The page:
Neil Young

Neil Young




(Of course, many things have changed since this conversation.Archives, for example. As of this writing (2012), Time Fades Awayhas still not been issued on CD or download. He’s still not happy with the reproduction of recorded sound. There was a Springfield reunion in 2011, a brief one, without Bruce or Dewey – who had both passed away. Young then committed to a full tour with Steve and Richie, but backed out at the last minute. So in a way, the more things change, the more Neil stays the same.)

The original interview:

One of rock ‘n’ roll’s most mercurial figures, Neil Young has been known to say something one minute, and then turn around and do the complete opposite the next. Since his earliest public incarnation, as the “Hollywood Indian” tearing up the lead guitar in Buffalo Springfield, he’s been a mystery man, coming and going in various combinations of shadow and light, never explaining himself, never staying in one place long enough to be pigeonholed. He’s switched from acoustic to electric, from techno to rockabilly, to country, pop and blues, back to acoustic and back to electric. He’s a confounding fellow.

Millions of people love him for these very reasons.

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Yet over the course of his 30-plus years in the music business, Young has been assailed as often as he’s been praised: He’s too whiny, his songs are weird, his songs are boring, his guitar playing is rudimentary. All true, in a way, but one man’s ceiling is another man’s floor, or so said another gifted songwriter long ago, and the very qualities that so irritate Neil Young’s detractors are what make him special to the people who believe his best intentions run comfortably in their blood.

There is no one in rock ‘n’ roll who sings and plays electric guitar with the symphonic crudeness of Neil Young, not another musician within 100 light years who can hammer an acoustic the way he can, and make it sound like something freshly hewn from the forest. He writes strange, beautiful songs.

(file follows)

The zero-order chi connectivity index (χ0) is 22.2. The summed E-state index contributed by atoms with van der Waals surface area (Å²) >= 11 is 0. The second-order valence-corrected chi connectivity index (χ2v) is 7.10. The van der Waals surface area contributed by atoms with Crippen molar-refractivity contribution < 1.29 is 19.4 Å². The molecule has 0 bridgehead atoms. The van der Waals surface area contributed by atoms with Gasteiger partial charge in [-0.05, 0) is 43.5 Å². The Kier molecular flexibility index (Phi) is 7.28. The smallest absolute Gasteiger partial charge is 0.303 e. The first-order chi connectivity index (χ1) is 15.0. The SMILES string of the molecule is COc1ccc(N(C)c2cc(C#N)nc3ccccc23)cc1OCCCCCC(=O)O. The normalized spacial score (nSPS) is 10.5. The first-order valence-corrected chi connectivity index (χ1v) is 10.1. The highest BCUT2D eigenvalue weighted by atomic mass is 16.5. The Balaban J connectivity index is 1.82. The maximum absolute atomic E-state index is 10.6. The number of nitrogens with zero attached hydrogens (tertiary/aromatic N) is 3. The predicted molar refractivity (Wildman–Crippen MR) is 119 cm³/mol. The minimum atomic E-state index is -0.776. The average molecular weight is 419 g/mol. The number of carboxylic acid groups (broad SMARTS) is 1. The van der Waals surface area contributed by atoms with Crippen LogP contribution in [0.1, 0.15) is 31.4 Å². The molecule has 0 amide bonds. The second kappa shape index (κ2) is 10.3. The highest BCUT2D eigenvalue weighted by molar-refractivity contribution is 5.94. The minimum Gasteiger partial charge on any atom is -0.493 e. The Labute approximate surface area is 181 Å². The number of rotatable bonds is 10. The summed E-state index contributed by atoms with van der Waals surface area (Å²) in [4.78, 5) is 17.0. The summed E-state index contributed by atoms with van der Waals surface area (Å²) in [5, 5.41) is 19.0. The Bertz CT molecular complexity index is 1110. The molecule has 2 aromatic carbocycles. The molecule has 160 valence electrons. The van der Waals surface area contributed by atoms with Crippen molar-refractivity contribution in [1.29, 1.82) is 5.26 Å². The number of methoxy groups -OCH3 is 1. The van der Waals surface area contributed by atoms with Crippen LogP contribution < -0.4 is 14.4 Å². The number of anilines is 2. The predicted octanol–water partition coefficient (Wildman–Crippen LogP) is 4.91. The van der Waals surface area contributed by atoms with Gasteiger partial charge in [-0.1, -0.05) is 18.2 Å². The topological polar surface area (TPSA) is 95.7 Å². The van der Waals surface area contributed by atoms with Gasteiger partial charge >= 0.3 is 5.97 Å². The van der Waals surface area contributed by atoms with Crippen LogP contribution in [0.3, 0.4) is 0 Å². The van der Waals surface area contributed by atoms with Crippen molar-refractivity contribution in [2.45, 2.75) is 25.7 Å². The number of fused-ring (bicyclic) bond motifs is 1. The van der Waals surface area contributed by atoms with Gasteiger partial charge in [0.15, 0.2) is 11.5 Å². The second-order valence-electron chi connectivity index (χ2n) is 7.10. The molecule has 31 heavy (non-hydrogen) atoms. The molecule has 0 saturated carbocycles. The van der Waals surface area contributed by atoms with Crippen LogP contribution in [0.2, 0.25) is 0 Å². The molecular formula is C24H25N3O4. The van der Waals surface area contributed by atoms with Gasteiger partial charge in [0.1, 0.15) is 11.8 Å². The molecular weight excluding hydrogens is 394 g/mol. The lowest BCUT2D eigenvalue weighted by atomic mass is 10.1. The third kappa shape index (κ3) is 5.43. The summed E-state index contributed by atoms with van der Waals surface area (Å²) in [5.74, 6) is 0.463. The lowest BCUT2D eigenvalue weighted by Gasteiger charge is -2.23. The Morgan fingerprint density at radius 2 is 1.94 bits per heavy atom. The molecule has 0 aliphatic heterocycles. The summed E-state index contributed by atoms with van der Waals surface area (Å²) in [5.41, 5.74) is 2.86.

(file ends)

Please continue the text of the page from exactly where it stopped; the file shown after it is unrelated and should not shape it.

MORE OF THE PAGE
The long, repetitive electric ones with Crazy Horse, his longtime backing band, are hypnotic in their simplicity. Anyone who’s ever tranced through the studio version of “Cortez the Killer” can vouch for that. Or “Danger Bird.” Or any of the epic pieces on the Ragged Glory album.

For that matter, anyone who saw Young and Crazy Horse, rockin’ the hell out of the free world on this summer’s H.O.R.D.E. tour, knows first-hand just how intimate Neil Young is with his guitar.

This interview was conducted over the phone just before Young and his mates took the stage to mesmerize another H.O.R.D.E. crowd of never-say-die hippies and slackjawed Squirrel Nut Zippers fans.

Every stop on the tour, this 52-year-old guy blew everybody away like a hurricane.

Lately he’s been riding the rails, figuratively, as part owner of the legendary Lionel Train company. There was another Farm Aid in October, at which he made a long (for him) and impassioned speech about the huge factory farms that are taking over America’s heartland, and another benefit concert for the Bridge School, a facility for physically challenged youngsters operated by his wife, Pegi, in Northern California.

He’s got a movie out, too: Directed by Jim Jarmusch, Year of the Horse is a documentary about Young’s sometimes stormy relationship with the guys in Crazy Horse.


Earlier this year, you declined to go to the Rock and Roll Hall of Fame for Buffalo Springfield’s induction. Was that something you had to think about, or was there never any question that you would go to the ceremony?